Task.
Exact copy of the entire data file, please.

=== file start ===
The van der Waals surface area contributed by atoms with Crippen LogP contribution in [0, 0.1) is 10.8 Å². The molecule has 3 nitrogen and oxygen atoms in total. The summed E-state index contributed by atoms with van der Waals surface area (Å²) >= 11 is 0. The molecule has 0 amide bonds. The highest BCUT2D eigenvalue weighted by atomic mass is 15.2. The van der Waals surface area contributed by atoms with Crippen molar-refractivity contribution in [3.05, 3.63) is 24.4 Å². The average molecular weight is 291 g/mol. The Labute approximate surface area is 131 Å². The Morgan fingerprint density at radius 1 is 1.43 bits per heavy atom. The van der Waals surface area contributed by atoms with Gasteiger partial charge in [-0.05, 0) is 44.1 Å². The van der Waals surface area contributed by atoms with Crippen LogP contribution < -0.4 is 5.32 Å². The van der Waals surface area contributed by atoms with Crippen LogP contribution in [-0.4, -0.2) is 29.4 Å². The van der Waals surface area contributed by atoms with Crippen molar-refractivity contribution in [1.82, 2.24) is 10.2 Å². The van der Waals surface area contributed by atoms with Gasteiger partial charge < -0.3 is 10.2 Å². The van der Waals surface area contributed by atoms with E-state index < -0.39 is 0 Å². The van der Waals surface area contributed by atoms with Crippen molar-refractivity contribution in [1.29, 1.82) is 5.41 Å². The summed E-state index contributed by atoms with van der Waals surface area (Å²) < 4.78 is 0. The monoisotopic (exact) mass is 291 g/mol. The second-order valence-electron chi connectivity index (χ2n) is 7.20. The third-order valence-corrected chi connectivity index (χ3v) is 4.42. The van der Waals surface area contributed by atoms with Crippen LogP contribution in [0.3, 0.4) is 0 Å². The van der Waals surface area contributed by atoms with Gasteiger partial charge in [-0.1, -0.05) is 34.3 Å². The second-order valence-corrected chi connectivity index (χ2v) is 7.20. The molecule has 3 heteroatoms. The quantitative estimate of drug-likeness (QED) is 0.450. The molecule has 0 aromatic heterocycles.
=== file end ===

The van der Waals surface area contributed by atoms with Crippen LogP contribution in [0, 0.1) is 10.8 Å². The molecule has 3 nitrogen and oxygen atoms in total. The summed E-state index contributed by atoms with van der Waals surface area (Å²) >= 11 is 0. The molecule has 0 amide bonds. The highest BCUT2D eigenvalue weighted by atomic mass is 15.2. The van der Waals surface area contributed by atoms with Crippen molar-refractivity contribution in [3.05, 3.63) is 24.4 Å². The average molecular weight is 291 g/mol. The Labute approximate surface area is 131 Å². The Morgan fingerprint density at radius 1 is 1.43 bits per heavy atom. The van der Waals surface area contributed by atoms with Gasteiger partial charge in [-0.05, 0) is 44.1 Å². The van der Waals surface area contributed by atoms with Crippen LogP contribution < -0.4 is 5.32 Å². The van der Waals surface area contributed by atoms with Crippen LogP contribution in [-0.4, -0.2) is 29.4 Å². The van der Waals surface area contributed by atoms with Crippen molar-refractivity contribution in [1.82, 2.24) is 10.2 Å². The van der Waals surface area contributed by atoms with Gasteiger partial charge < -0.3 is 10.2 Å². The van der Waals surface area contributed by atoms with E-state index < -0.39 is 0 Å². The van der Waals surface area contributed by atoms with Crippen molar-refractivity contribution in [1.29, 1.82) is 5.41 Å². The summed E-state index contributed by atoms with van der Waals surface area (Å²) < 4.78 is 0. The monoisotopic (exact) mass is 291 g/mol. The second-order valence-electron chi connectivity index (χ2n) is 7.20. The third-order valence-corrected chi connectivity index (χ3v) is 4.42. The van der Waals surface area contributed by atoms with Crippen LogP contribution in [0.3, 0.4) is 0 Å². The van der Waals surface area contributed by atoms with Gasteiger partial charge in [-0.1, -0.05) is 34.3 Å². The second-order valence-corrected chi connectivity index (χ2v) is 7.20. The molecule has 3 heteroatoms. The quantitative estimate of drug-likeness (QED) is 0.450. The molecule has 0 aromatic heterocycles.